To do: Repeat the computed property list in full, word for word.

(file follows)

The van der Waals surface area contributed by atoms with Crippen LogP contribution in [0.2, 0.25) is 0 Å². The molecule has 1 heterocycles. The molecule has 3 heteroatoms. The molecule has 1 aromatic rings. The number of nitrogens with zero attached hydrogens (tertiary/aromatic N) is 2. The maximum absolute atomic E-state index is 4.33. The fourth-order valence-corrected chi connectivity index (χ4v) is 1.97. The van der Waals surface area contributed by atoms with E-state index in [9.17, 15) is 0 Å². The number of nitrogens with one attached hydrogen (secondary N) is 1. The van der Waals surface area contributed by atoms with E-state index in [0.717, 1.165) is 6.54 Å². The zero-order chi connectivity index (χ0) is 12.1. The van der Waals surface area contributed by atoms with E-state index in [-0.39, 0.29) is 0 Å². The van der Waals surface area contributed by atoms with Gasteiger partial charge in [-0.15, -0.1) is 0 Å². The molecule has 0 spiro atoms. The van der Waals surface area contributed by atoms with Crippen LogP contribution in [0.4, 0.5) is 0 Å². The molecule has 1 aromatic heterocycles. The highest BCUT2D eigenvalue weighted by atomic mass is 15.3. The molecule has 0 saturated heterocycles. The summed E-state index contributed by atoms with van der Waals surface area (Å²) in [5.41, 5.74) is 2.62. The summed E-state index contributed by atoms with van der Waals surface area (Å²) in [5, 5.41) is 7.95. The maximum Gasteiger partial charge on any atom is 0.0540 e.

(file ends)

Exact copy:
The van der Waals surface area contributed by atoms with Crippen LogP contribution in [0.2, 0.25) is 0 Å². The molecule has 1 heterocycles. The molecule has 3 heteroatoms. The molecule has 1 aromatic rings. The number of nitrogens with zero attached hydrogens (tertiary/aromatic N) is 2. The maximum absolute atomic E-state index is 4.33. The fourth-order valence-corrected chi connectivity index (χ4v) is 1.97. The van der Waals surface area contributed by atoms with E-state index in [9.17, 15) is 0 Å². The number of nitrogens with one attached hydrogen (secondary N) is 1. The van der Waals surface area contributed by atoms with E-state index in [0.717, 1.165) is 6.54 Å². The zero-order chi connectivity index (χ0) is 12.1. The van der Waals surface area contributed by atoms with E-state index in [-0.39, 0.29) is 0 Å². The van der Waals surface area contributed by atoms with Gasteiger partial charge in [-0.15, -0.1) is 0 Å². The molecule has 0 spiro atoms. The van der Waals surface area contributed by atoms with Crippen LogP contribution in [0.4, 0.5) is 0 Å². The molecule has 1 aromatic heterocycles. The highest BCUT2D eigenvalue weighted by atomic mass is 15.3. The molecule has 0 saturated heterocycles. The summed E-state index contributed by atoms with van der Waals surface area (Å²) in [5.41, 5.74) is 2.62. The summed E-state index contributed by atoms with van der Waals surface area (Å²) in [5, 5.41) is 7.95. The maximum Gasteiger partial charge on any atom is 0.0540 e.